Revenue has declined at an average annual rate of 6.4% over the past 10 years.
The decline of newspapers — as a hard-copy delivery mechanism — wouldn’t be so bad. Ending the hard copies would SAVE millions of trees (a good thing). And, as we have already demonstrated, newspaper-retrieving dogs can be easily fooled by any roll of paper in a nice plastic sleeve. What’s terrible is the financial ruination of a substantial number of professional working journalists (an extraordinarily bad thing for all of us). It’s not like we’re getting too much reporting now and we’ll benefit with less.
But the future of newspaper publishing is bleak.
Top newspaper publishing executives can see this better than anyone, and so they’re doing the normal thing that top executives in troubled industries do — they’re looting their companies. You know, while they still can. Is there any other explanation for huge bonuses awarded — “awarded”!?! — to “successful” newspaper executives as they preside over dwindling revenues, staff cuts and a shrinking news product year after year? As the press reports on this, why isn’t it called “looting”?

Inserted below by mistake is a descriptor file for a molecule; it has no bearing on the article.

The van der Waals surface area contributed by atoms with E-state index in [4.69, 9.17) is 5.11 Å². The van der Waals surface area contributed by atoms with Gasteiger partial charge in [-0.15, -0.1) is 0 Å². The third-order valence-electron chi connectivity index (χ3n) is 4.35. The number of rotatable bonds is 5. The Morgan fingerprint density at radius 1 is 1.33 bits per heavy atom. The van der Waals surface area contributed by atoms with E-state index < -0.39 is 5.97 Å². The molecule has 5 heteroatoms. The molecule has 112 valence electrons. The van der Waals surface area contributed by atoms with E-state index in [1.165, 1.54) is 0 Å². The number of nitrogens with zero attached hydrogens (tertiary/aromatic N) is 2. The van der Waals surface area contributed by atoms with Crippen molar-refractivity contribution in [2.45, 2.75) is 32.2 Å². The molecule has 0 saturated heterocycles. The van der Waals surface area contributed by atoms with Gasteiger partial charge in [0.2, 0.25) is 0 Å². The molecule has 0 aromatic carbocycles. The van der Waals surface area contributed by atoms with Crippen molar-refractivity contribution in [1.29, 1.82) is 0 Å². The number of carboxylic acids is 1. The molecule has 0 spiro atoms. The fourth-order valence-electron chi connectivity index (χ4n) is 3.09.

Is there some better explanation for why Katharine Weymouth. the well-connected but sometimes ethically impaired publisher of The Washington Post should be in line for $15 million in bonuses — this in addition to her $1.9 million annual salary, as she downsizes the WaPo staff?
Is there a better way to understand how Mary Junck, CEO of Lee Enterprises which owns the Wisconsin State Journal, should receive a $500,000 bonus for presiding over near-bankruptcy and actual staff downsizing?
“As the press reports on this, why isn’t it called “looting”?